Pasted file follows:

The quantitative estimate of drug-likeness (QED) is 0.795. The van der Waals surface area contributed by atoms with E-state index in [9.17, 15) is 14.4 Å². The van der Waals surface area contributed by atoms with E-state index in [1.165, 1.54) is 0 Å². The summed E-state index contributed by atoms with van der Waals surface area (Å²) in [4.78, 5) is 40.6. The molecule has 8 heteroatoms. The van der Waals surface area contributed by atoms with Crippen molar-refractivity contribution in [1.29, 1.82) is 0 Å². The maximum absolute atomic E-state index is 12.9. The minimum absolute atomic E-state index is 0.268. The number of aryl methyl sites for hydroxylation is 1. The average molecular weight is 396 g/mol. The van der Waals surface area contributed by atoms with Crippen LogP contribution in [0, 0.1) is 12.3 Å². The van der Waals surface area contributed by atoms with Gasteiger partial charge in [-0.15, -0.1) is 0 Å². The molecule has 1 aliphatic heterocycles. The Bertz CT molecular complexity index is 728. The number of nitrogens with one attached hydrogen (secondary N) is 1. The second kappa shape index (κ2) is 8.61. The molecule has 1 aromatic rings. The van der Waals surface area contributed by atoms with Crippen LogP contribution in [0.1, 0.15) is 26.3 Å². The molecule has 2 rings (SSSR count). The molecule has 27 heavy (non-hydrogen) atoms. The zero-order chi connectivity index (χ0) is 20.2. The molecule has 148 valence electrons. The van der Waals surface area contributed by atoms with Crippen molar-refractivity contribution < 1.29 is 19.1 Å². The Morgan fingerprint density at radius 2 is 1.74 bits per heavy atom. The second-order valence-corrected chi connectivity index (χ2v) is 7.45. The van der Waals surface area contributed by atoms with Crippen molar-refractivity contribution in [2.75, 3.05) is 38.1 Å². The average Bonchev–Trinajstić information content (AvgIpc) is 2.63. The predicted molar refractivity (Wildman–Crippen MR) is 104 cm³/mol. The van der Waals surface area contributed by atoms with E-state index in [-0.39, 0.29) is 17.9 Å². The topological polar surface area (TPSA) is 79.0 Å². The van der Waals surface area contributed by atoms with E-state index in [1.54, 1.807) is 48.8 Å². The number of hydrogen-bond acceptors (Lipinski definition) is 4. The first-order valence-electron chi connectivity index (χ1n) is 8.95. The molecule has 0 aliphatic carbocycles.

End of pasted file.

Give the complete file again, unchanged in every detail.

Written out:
The quantitative estimate of drug-likeness (QED) is 0.795. The van der Waals surface area contributed by atoms with E-state index in [9.17, 15) is 14.4 Å². The van der Waals surface area contributed by atoms with E-state index in [1.165, 1.54) is 0 Å². The summed E-state index contributed by atoms with van der Waals surface area (Å²) in [4.78, 5) is 40.6. The molecule has 8 heteroatoms. The van der Waals surface area contributed by atoms with Crippen molar-refractivity contribution in [1.29, 1.82) is 0 Å². The maximum absolute atomic E-state index is 12.9. The minimum absolute atomic E-state index is 0.268. The number of aryl methyl sites for hydroxylation is 1. The average molecular weight is 396 g/mol. The van der Waals surface area contributed by atoms with Crippen LogP contribution in [0, 0.1) is 12.3 Å². The van der Waals surface area contributed by atoms with Gasteiger partial charge in [-0.15, -0.1) is 0 Å². The molecule has 1 aliphatic heterocycles. The Bertz CT molecular complexity index is 728. The number of nitrogens with one attached hydrogen (secondary N) is 1. The second kappa shape index (κ2) is 8.61. The molecule has 1 aromatic rings. The van der Waals surface area contributed by atoms with Crippen LogP contribution in [0.1, 0.15) is 26.3 Å². The molecule has 2 rings (SSSR count). The molecule has 27 heavy (non-hydrogen) atoms. The zero-order chi connectivity index (χ0) is 20.2. The molecule has 148 valence electrons. The van der Waals surface area contributed by atoms with Crippen molar-refractivity contribution < 1.29 is 19.1 Å². The Morgan fingerprint density at radius 2 is 1.74 bits per heavy atom. The second-order valence-corrected chi connectivity index (χ2v) is 7.45. The van der Waals surface area contributed by atoms with Crippen molar-refractivity contribution in [2.75, 3.05) is 38.1 Å². The average Bonchev–Trinajstić information content (AvgIpc) is 2.63. The predicted molar refractivity (Wildman–Crippen MR) is 104 cm³/mol. The van der Waals surface area contributed by atoms with E-state index in [-0.39, 0.29) is 17.9 Å². The topological polar surface area (TPSA) is 79.0 Å². The van der Waals surface area contributed by atoms with E-state index in [1.54, 1.807) is 48.8 Å². The number of hydrogen-bond acceptors (Lipinski definition) is 4. The first-order valence-electron chi connectivity index (χ1n) is 8.95. The molecule has 0 aliphatic carbocycles.